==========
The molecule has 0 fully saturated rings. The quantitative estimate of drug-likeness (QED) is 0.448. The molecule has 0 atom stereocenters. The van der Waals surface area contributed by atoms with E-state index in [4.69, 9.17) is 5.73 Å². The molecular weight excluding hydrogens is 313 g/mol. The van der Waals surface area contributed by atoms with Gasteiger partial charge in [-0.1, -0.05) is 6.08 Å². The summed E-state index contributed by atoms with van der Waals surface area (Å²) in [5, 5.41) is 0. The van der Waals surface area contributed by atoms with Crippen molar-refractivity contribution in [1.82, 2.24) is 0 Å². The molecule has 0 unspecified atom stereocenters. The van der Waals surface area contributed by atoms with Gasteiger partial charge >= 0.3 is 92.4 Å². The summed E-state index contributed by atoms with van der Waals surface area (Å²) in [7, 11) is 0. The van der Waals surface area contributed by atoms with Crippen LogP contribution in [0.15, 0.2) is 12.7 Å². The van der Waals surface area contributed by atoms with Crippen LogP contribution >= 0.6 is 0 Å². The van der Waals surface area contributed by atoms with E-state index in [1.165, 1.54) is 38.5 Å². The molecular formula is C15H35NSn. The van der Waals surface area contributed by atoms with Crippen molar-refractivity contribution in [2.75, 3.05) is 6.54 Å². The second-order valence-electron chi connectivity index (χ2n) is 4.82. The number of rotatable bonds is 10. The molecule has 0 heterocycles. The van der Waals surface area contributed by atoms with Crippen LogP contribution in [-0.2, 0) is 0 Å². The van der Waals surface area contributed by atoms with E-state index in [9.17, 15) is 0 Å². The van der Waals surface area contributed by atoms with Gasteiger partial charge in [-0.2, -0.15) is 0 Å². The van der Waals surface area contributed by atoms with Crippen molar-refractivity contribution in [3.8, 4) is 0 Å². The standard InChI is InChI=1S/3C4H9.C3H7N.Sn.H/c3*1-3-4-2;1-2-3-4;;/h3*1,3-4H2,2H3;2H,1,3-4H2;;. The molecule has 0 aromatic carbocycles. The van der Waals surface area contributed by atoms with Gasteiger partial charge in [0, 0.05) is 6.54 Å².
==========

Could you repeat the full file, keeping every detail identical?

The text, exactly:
The molecule has 0 fully saturated rings. The quantitative estimate of drug-likeness (QED) is 0.448. The molecule has 0 atom stereocenters. The van der Waals surface area contributed by atoms with E-state index in [4.69, 9.17) is 5.73 Å². The molecular weight excluding hydrogens is 313 g/mol. The van der Waals surface area contributed by atoms with Gasteiger partial charge in [-0.1, -0.05) is 6.08 Å². The summed E-state index contributed by atoms with van der Waals surface area (Å²) in [5, 5.41) is 0. The van der Waals surface area contributed by atoms with Crippen molar-refractivity contribution in [1.82, 2.24) is 0 Å². The molecule has 0 unspecified atom stereocenters. The van der Waals surface area contributed by atoms with Gasteiger partial charge >= 0.3 is 92.4 Å². The summed E-state index contributed by atoms with van der Waals surface area (Å²) in [7, 11) is 0. The van der Waals surface area contributed by atoms with Crippen LogP contribution in [0.15, 0.2) is 12.7 Å². The van der Waals surface area contributed by atoms with Crippen LogP contribution >= 0.6 is 0 Å². The van der Waals surface area contributed by atoms with E-state index in [1.165, 1.54) is 38.5 Å². The molecular formula is C15H35NSn. The van der Waals surface area contributed by atoms with Crippen molar-refractivity contribution in [2.75, 3.05) is 6.54 Å². The second-order valence-electron chi connectivity index (χ2n) is 4.82. The number of rotatable bonds is 10. The molecule has 0 heterocycles. The van der Waals surface area contributed by atoms with Crippen LogP contribution in [-0.2, 0) is 0 Å². The van der Waals surface area contributed by atoms with E-state index in [9.17, 15) is 0 Å². The van der Waals surface area contributed by atoms with Gasteiger partial charge in [-0.2, -0.15) is 0 Å². The van der Waals surface area contributed by atoms with Crippen molar-refractivity contribution in [3.8, 4) is 0 Å². The standard InChI is InChI=1S/3C4H9.C3H7N.Sn.H/c3*1-3-4-2;1-2-3-4;;/h3*1,3-4H2,2H3;2H,1,3-4H2;;. The molecule has 0 aromatic carbocycles. The van der Waals surface area contributed by atoms with Gasteiger partial charge in [0, 0.05) is 6.54 Å².